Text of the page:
Sinemet - change of formulation


#1
I started on Sinemet 5 years ago and for the last 4 years, have been stable on Sinemet 10/100. About 4 weeks ago, I picked up my repeat prescription and noticed that the small mid-blue elliptical shapes with the depression in the centre had morphed into round pale blue pills. Within days, my hard-won equilibrium had disappeared. Instead of 4 'good' hours out of 5, I was down to 2.5 - 3 after which the familiar signs of wearing off set in. I was fortunate enough to know someone who pointed me in the direction of this link: http://www.medicines.org.uk/guides). I contacted the manufacturer, spoke to someone in the relevant department and a couple of hours later, I was told what I already knew: that the formulation had indeed changed. Noone warned me, least of all my local chemist (whom I have now, for different reasons - given the order of the boot). Yes the active ingredient is the same but the so-called inert 'bulk' - in other words the carrier - has changed and possibly with that change the absorption qualities of the med. The moral of the story: never take a med for granted just because it hasn't changed its name!

I'd be interested to know if anyone has had a similar experience to mine

#2
Marlinak07
The "change" happened around Nov last year also with 25/250 and Plus 25/100. We are told that there is no change in effect although the colour,shelf life,shape and design have all changed. My Parkinson's Nurse says she has had reports of change in effect. I also have a friend that says effect had changed for him.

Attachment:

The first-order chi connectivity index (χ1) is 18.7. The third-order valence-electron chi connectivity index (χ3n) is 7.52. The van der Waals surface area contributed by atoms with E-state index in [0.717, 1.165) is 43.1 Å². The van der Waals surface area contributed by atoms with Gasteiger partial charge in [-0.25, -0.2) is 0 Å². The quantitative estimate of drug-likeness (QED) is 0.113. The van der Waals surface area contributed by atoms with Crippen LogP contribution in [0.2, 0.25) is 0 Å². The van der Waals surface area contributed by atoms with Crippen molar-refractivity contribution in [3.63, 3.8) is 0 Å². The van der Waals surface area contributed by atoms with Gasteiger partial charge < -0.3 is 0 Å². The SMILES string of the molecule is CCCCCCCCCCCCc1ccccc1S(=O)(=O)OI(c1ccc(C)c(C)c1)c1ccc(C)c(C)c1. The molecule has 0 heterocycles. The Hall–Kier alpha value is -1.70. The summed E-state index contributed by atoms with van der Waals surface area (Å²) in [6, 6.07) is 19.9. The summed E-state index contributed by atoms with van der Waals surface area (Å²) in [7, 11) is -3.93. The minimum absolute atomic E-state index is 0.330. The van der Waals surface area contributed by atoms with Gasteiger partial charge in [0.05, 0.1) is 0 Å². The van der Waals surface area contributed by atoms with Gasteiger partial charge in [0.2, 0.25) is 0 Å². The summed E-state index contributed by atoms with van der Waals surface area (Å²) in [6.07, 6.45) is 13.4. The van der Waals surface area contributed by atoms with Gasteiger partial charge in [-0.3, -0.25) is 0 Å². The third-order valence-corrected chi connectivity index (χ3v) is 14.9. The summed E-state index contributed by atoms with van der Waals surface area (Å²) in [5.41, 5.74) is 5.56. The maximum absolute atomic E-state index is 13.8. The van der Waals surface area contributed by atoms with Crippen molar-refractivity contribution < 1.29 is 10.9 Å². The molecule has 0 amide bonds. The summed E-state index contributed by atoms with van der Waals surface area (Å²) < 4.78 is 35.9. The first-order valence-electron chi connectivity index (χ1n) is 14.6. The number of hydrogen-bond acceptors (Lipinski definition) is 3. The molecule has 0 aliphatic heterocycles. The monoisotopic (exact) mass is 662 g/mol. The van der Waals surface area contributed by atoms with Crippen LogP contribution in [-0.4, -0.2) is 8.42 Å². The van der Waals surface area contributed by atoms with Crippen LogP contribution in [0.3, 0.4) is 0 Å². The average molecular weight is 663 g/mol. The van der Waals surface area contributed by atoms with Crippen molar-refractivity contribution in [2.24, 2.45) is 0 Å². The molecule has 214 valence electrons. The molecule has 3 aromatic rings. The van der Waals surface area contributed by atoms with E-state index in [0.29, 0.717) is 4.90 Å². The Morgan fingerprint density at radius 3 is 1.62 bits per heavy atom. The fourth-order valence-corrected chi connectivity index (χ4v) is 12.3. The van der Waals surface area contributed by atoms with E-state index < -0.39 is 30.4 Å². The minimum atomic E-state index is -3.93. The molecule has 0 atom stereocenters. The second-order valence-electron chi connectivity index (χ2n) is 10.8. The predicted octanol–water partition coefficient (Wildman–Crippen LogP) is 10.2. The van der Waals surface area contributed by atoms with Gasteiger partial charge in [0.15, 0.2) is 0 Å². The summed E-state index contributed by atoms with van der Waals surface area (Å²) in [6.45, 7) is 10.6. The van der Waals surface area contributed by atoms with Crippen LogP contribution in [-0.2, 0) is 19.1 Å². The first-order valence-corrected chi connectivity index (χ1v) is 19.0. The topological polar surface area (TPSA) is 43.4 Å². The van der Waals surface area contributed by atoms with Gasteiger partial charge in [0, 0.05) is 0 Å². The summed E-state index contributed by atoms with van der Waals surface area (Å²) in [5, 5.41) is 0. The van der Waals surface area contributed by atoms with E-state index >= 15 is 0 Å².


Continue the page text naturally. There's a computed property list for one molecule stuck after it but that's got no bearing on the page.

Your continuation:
I take the plus 25/100 and as this no longer works effective for me I now insist that pharmacy supply me with 25/100 co-careldopa. Problem for me solved. Perhaps you could ask for the 10/100 co-careldopa. The pharmacy will tell you that this is the same as your present new tablets and so will supply this other alternative brand if asked. Try your luck. After all, Parkinson's drugs all seem to be a matter of pot luck anyway.

Actionman

#3
Hello, Just wanted to ask as I am new to the world of PD, and the medications. It seems that you know a lot about the meds. My OH has only been on sinemet the lowest strength for 2 weeks @ 3 a day, then he seen a Neuro who dx that he had PD and doubled the dose (sinemet plus) 3 a day which he has only been on 10 days, I know it very early days but his tremor is much worse since doubling the dose. In your experience with Sinemet would you say that this is to be expected? The other thing that seems to make it worse is the cold, so maybe its just a combination of things, just that he keeps saying to me I thought this shaking was supposed to get better with the meds? any advice would be greatly appreciated, love hols x

#4
Hollytree29. I have had PD for 3.5 years. The tremors for me can be none and through the scale up to severe. There does not appear any logic. I believe the drugs never totally get rid of the tremors but are also used to act against or slow down other problems from developing. Mind you levodopa(contained in Sinemet) over time, can lead to dyskinesias and other problems according to the medics. So best keep dosage as low as possible.

In your case you appear to have taken first Sinemet 12.5/50 (oval tablet) and now have moved on to Sinemet Plus 25/100 (round tablet). Well the plus 25/100 had a change in production late last year with amongst other changes the tablet moved from oval to round. We are assured quality would not be affected but including myself found a number of people for which the new version of the tablet did not work so well as the older version.